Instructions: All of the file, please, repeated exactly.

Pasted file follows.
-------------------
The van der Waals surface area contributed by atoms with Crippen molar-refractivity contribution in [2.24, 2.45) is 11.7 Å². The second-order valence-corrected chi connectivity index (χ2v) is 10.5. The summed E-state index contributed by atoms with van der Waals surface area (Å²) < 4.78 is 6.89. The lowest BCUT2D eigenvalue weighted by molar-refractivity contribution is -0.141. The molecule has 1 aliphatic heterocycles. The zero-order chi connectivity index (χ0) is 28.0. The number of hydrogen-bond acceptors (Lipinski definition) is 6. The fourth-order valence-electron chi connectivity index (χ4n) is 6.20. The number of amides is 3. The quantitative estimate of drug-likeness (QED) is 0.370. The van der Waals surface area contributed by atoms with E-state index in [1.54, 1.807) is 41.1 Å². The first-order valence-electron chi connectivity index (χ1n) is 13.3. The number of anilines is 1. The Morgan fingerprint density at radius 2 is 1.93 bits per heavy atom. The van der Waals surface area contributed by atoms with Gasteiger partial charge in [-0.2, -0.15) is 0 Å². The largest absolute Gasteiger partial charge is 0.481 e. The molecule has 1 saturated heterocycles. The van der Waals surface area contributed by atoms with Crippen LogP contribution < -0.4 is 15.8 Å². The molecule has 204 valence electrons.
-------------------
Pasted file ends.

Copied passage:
The van der Waals surface area contributed by atoms with Crippen molar-refractivity contribution in [2.24, 2.45) is 11.7 Å². The second-order valence-corrected chi connectivity index (χ2v) is 10.5. The summed E-state index contributed by atoms with van der Waals surface area (Å²) < 4.78 is 6.89. The lowest BCUT2D eigenvalue weighted by molar-refractivity contribution is -0.141. The molecule has 1 aliphatic heterocycles. The zero-order chi connectivity index (χ0) is 28.0. The number of hydrogen-bond acceptors (Lipinski definition) is 6. The fourth-order valence-electron chi connectivity index (χ4n) is 6.20. The number of amides is 3. The quantitative estimate of drug-likeness (QED) is 0.370. The van der Waals surface area contributed by atoms with E-state index in [1.54, 1.807) is 41.1 Å². The first-order valence-electron chi connectivity index (χ1n) is 13.3. The number of anilines is 1. The Morgan fingerprint density at radius 2 is 1.93 bits per heavy atom. The van der Waals surface area contributed by atoms with Gasteiger partial charge in [-0.2, -0.15) is 0 Å². The largest absolute Gasteiger partial charge is 0.481 e. The molecule has 1 saturated heterocycles. The van der Waals surface area contributed by atoms with Crippen LogP contribution < -0.4 is 15.8 Å². The molecule has 204 valence electrons.